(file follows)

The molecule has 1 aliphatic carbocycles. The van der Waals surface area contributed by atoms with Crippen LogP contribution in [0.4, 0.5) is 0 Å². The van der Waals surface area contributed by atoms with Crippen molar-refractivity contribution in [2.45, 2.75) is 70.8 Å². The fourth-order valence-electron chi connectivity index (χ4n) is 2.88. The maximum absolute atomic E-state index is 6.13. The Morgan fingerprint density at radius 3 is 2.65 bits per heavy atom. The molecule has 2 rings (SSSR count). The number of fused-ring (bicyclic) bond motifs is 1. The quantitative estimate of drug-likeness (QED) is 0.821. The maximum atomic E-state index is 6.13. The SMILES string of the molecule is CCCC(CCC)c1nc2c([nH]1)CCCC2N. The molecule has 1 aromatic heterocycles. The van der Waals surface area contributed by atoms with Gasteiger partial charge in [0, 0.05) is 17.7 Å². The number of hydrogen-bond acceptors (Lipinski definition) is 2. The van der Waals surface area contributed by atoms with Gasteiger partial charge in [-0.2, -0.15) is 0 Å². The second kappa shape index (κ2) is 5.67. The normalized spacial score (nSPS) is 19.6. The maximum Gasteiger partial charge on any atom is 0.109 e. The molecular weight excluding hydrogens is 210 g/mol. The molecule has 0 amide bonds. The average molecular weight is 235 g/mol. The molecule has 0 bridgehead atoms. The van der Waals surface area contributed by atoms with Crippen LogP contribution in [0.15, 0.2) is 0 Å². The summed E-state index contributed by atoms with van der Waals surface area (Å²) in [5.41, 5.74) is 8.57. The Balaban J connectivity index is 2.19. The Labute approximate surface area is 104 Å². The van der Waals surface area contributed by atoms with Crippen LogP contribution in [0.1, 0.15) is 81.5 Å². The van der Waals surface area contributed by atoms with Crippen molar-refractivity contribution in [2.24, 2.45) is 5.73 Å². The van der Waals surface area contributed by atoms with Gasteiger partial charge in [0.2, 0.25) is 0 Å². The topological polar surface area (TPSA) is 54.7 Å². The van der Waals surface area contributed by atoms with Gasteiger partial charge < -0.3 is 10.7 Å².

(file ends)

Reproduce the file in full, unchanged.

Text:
The molecule has 1 aliphatic carbocycles. The van der Waals surface area contributed by atoms with Crippen LogP contribution in [0.4, 0.5) is 0 Å². The van der Waals surface area contributed by atoms with Crippen molar-refractivity contribution in [2.45, 2.75) is 70.8 Å². The fourth-order valence-electron chi connectivity index (χ4n) is 2.88. The maximum absolute atomic E-state index is 6.13. The Morgan fingerprint density at radius 3 is 2.65 bits per heavy atom. The molecule has 2 rings (SSSR count). The number of fused-ring (bicyclic) bond motifs is 1. The quantitative estimate of drug-likeness (QED) is 0.821. The maximum atomic E-state index is 6.13. The SMILES string of the molecule is CCCC(CCC)c1nc2c([nH]1)CCCC2N. The molecule has 1 aromatic heterocycles. The van der Waals surface area contributed by atoms with Gasteiger partial charge in [0, 0.05) is 17.7 Å². The number of hydrogen-bond acceptors (Lipinski definition) is 2. The van der Waals surface area contributed by atoms with Gasteiger partial charge in [-0.2, -0.15) is 0 Å². The second kappa shape index (κ2) is 5.67. The normalized spacial score (nSPS) is 19.6. The maximum Gasteiger partial charge on any atom is 0.109 e. The molecular weight excluding hydrogens is 210 g/mol. The molecule has 0 amide bonds. The average molecular weight is 235 g/mol. The molecule has 0 bridgehead atoms. The van der Waals surface area contributed by atoms with Crippen LogP contribution in [0.15, 0.2) is 0 Å². The summed E-state index contributed by atoms with van der Waals surface area (Å²) in [5.41, 5.74) is 8.57. The Balaban J connectivity index is 2.19. The Labute approximate surface area is 104 Å². The van der Waals surface area contributed by atoms with Crippen LogP contribution in [0.1, 0.15) is 81.5 Å². The van der Waals surface area contributed by atoms with Crippen molar-refractivity contribution in [2.24, 2.45) is 5.73 Å². The van der Waals surface area contributed by atoms with Gasteiger partial charge in [0.2, 0.25) is 0 Å². The topological polar surface area (TPSA) is 54.7 Å². The van der Waals surface area contributed by atoms with Gasteiger partial charge < -0.3 is 10.7 Å².